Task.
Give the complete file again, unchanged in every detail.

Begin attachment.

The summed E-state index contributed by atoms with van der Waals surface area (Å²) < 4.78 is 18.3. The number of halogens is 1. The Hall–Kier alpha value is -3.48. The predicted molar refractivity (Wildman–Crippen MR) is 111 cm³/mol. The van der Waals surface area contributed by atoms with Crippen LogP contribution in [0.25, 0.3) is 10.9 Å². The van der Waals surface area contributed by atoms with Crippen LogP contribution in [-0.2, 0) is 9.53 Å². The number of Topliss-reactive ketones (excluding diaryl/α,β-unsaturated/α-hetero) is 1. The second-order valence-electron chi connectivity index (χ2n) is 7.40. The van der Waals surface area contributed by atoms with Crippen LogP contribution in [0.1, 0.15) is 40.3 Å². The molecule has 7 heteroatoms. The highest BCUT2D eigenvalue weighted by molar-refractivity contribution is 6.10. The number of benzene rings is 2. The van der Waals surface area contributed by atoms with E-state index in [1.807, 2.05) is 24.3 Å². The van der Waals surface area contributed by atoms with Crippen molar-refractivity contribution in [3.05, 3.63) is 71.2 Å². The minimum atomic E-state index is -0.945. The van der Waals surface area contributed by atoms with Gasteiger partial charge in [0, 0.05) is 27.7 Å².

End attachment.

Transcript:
The summed E-state index contributed by atoms with van der Waals surface area (Å²) < 4.78 is 18.3. The number of halogens is 1. The Hall–Kier alpha value is -3.48. The predicted molar refractivity (Wildman–Crippen MR) is 111 cm³/mol. The van der Waals surface area contributed by atoms with Crippen LogP contribution in [0.25, 0.3) is 10.9 Å². The van der Waals surface area contributed by atoms with Crippen LogP contribution in [-0.2, 0) is 9.53 Å². The number of Topliss-reactive ketones (excluding diaryl/α,β-unsaturated/α-hetero) is 1. The second-order valence-electron chi connectivity index (χ2n) is 7.40. The van der Waals surface area contributed by atoms with Crippen LogP contribution in [0.1, 0.15) is 40.3 Å². The molecule has 7 heteroatoms. The highest BCUT2D eigenvalue weighted by molar-refractivity contribution is 6.10. The number of benzene rings is 2. The van der Waals surface area contributed by atoms with E-state index in [1.807, 2.05) is 24.3 Å². The van der Waals surface area contributed by atoms with Crippen molar-refractivity contribution in [3.05, 3.63) is 71.2 Å². The minimum atomic E-state index is -0.945. The van der Waals surface area contributed by atoms with Gasteiger partial charge in [0, 0.05) is 27.7 Å².